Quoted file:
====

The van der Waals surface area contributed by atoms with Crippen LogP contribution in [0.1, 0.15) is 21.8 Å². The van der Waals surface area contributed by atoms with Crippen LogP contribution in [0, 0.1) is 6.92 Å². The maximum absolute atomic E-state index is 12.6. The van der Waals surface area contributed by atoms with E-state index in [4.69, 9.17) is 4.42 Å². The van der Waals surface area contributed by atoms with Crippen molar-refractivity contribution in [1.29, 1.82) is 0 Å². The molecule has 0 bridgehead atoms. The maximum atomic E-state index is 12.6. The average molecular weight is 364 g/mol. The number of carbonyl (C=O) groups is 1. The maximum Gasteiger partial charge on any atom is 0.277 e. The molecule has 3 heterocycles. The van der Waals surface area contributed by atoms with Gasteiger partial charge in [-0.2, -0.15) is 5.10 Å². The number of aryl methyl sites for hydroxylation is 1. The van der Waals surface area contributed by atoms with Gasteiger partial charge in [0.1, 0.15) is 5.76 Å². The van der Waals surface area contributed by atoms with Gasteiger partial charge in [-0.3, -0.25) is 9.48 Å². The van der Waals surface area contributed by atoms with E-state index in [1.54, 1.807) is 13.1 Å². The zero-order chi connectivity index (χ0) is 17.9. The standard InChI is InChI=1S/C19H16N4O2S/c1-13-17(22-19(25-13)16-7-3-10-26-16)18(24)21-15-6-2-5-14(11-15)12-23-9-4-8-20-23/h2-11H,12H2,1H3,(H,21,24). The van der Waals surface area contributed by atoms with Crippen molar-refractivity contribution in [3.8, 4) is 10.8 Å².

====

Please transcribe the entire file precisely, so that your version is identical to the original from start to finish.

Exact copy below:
The van der Waals surface area contributed by atoms with Crippen LogP contribution in [0.1, 0.15) is 21.8 Å². The van der Waals surface area contributed by atoms with Crippen LogP contribution in [0, 0.1) is 6.92 Å². The maximum absolute atomic E-state index is 12.6. The van der Waals surface area contributed by atoms with E-state index in [4.69, 9.17) is 4.42 Å². The van der Waals surface area contributed by atoms with Crippen molar-refractivity contribution in [1.29, 1.82) is 0 Å². The molecule has 0 bridgehead atoms. The maximum atomic E-state index is 12.6. The average molecular weight is 364 g/mol. The number of carbonyl (C=O) groups is 1. The maximum Gasteiger partial charge on any atom is 0.277 e. The molecule has 3 heterocycles. The van der Waals surface area contributed by atoms with Gasteiger partial charge in [-0.2, -0.15) is 5.10 Å². The number of aryl methyl sites for hydroxylation is 1. The van der Waals surface area contributed by atoms with Gasteiger partial charge in [0.1, 0.15) is 5.76 Å². The van der Waals surface area contributed by atoms with Gasteiger partial charge in [-0.3, -0.25) is 9.48 Å². The van der Waals surface area contributed by atoms with E-state index in [1.54, 1.807) is 13.1 Å². The zero-order chi connectivity index (χ0) is 17.9. The standard InChI is InChI=1S/C19H16N4O2S/c1-13-17(22-19(25-13)16-7-3-10-26-16)18(24)21-15-6-2-5-14(11-15)12-23-9-4-8-20-23/h2-11H,12H2,1H3,(H,21,24). The van der Waals surface area contributed by atoms with Crippen molar-refractivity contribution in [3.8, 4) is 10.8 Å².